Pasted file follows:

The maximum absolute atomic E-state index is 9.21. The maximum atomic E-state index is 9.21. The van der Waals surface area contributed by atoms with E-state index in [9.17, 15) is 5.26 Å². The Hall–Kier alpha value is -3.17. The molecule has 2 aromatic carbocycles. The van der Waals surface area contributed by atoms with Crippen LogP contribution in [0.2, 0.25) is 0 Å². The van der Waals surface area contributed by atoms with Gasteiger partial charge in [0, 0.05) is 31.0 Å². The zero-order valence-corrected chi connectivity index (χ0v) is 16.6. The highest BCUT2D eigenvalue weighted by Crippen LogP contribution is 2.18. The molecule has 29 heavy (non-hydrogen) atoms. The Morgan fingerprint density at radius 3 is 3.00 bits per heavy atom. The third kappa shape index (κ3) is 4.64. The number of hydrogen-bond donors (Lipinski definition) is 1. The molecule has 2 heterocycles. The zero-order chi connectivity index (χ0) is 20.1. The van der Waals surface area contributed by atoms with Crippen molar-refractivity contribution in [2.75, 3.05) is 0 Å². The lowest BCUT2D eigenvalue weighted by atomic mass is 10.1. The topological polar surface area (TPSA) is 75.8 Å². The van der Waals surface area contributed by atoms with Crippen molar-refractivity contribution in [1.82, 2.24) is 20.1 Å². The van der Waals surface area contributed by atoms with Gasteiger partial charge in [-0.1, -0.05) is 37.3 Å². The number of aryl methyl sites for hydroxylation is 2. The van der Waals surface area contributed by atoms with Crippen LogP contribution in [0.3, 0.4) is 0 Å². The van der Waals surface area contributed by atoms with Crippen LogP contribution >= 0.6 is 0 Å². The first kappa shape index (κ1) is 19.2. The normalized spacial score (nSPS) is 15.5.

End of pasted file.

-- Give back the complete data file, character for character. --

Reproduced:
The maximum absolute atomic E-state index is 9.21. The maximum atomic E-state index is 9.21. The van der Waals surface area contributed by atoms with E-state index in [9.17, 15) is 5.26 Å². The Hall–Kier alpha value is -3.17. The molecule has 2 aromatic carbocycles. The van der Waals surface area contributed by atoms with Crippen LogP contribution in [0.2, 0.25) is 0 Å². The van der Waals surface area contributed by atoms with Gasteiger partial charge in [0, 0.05) is 31.0 Å². The zero-order valence-corrected chi connectivity index (χ0v) is 16.6. The highest BCUT2D eigenvalue weighted by Crippen LogP contribution is 2.18. The molecule has 29 heavy (non-hydrogen) atoms. The Morgan fingerprint density at radius 3 is 3.00 bits per heavy atom. The third kappa shape index (κ3) is 4.64. The number of hydrogen-bond donors (Lipinski definition) is 1. The molecule has 2 heterocycles. The zero-order chi connectivity index (χ0) is 20.1. The van der Waals surface area contributed by atoms with Crippen molar-refractivity contribution in [2.75, 3.05) is 0 Å². The lowest BCUT2D eigenvalue weighted by atomic mass is 10.1. The topological polar surface area (TPSA) is 75.8 Å². The van der Waals surface area contributed by atoms with Crippen molar-refractivity contribution in [1.82, 2.24) is 20.1 Å². The van der Waals surface area contributed by atoms with Gasteiger partial charge in [-0.1, -0.05) is 37.3 Å². The number of aryl methyl sites for hydroxylation is 2. The van der Waals surface area contributed by atoms with Crippen LogP contribution in [0.3, 0.4) is 0 Å². The van der Waals surface area contributed by atoms with Crippen LogP contribution >= 0.6 is 0 Å². The first kappa shape index (κ1) is 19.2. The normalized spacial score (nSPS) is 15.5.